What does that mean in terms of gross ad sales for the NBC U – News Corp. JV? Not much. And net revenue? Even less.
We estimate Hulu will sell between $45 million and $90 million of advertising during its first 12 months — April 2008 through March 2009. By the time it pays off its content partners, it will book between $12.5 million and $25 million in net revenue. (Which isn’t bad for a start-up, actually.)
How do we get there? Assuming Hulu grows a fairly conservative 10% month-to-month in its first year — it grew 20% from April to May, its first two full months of availability — Hulu will have served 1.8 billon TV and movie streams by next March. We’re assuming each stream results in at least one ad exposure, on average, but we’ll allow for the possibility each stream results in two . One exposure at $25 CPM, or cost per 1,000 impressions, is $45 million in ad sales; two exposures would double that to $90 million.
Why do we think Hulu viewers are exposed to just one ad per stream, on average? Because they’re not on the site long enough to see many more. In May, Hulu served 80 million video streams and 411 million total minutes of video, according to Nielsen’s VideoCensus, meaning each stream was 5.1 minutes in length, time in most cases for just one ad exposure. And according to ComScore, Hulu users spent an average of 6.6 minutes on the site per visit in May.
Of course, it is possible Hulu is showing visitors more than one ad per stream. It’s also possible they are booking some revenue from banners and other sponsorships, such as the Honda-sponsored “collections” section. But those would be ancillary streams of income. Hulu’s core business is selling video ads that travel with the shows, either to partner distributors like MSN (MSFT) or AOL (TWX), or wherever viewers embed Hulu video, on their own sites or blogs.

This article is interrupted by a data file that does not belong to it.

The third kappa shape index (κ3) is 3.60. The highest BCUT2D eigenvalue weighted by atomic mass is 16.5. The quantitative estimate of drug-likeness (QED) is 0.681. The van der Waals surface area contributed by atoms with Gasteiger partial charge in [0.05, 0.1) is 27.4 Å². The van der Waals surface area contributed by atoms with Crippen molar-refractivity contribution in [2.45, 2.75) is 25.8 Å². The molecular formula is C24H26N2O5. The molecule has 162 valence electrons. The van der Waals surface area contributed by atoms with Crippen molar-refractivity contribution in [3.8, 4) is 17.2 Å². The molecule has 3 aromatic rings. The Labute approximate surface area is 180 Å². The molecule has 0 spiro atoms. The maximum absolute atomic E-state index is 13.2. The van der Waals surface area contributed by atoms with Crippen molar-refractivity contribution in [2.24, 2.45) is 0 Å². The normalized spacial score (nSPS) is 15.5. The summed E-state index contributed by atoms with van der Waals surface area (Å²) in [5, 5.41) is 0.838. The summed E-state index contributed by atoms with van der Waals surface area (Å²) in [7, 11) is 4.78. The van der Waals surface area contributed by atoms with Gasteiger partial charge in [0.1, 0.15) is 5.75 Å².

On the low end, we estimate that Hulu.com will generate close to the revenue generated by, say NBC.com, which is said to generate “tens of millions” in revenue this year. On the high end, Hulu would net $90 million in gross ad sales — in the same league as some estimates for YouTube.
Key difference: Hulu keeps only 30% of the gross ad revenue from ads served on its own site, and 20% of gross revenue from ads served on distribution partners’ sites. A source tells us that Hulu nets the full 30% from the majority of ad impressions, so we’ll estimate that they’re keeping 28%, on average. That leaves Hulu with $12.5 to $25 million, against which it pays all of its costs, including the cost of streaming, infrastructure, marketing, and personnel.
As we’ve noted before, Hulu is a sexy Internet video service, but a thin-margin, tough business. Have we missed something? Are we lowballling Hulu? Leave us your thoughts in comments, via email to [email protected], or via our anonymous tips box.
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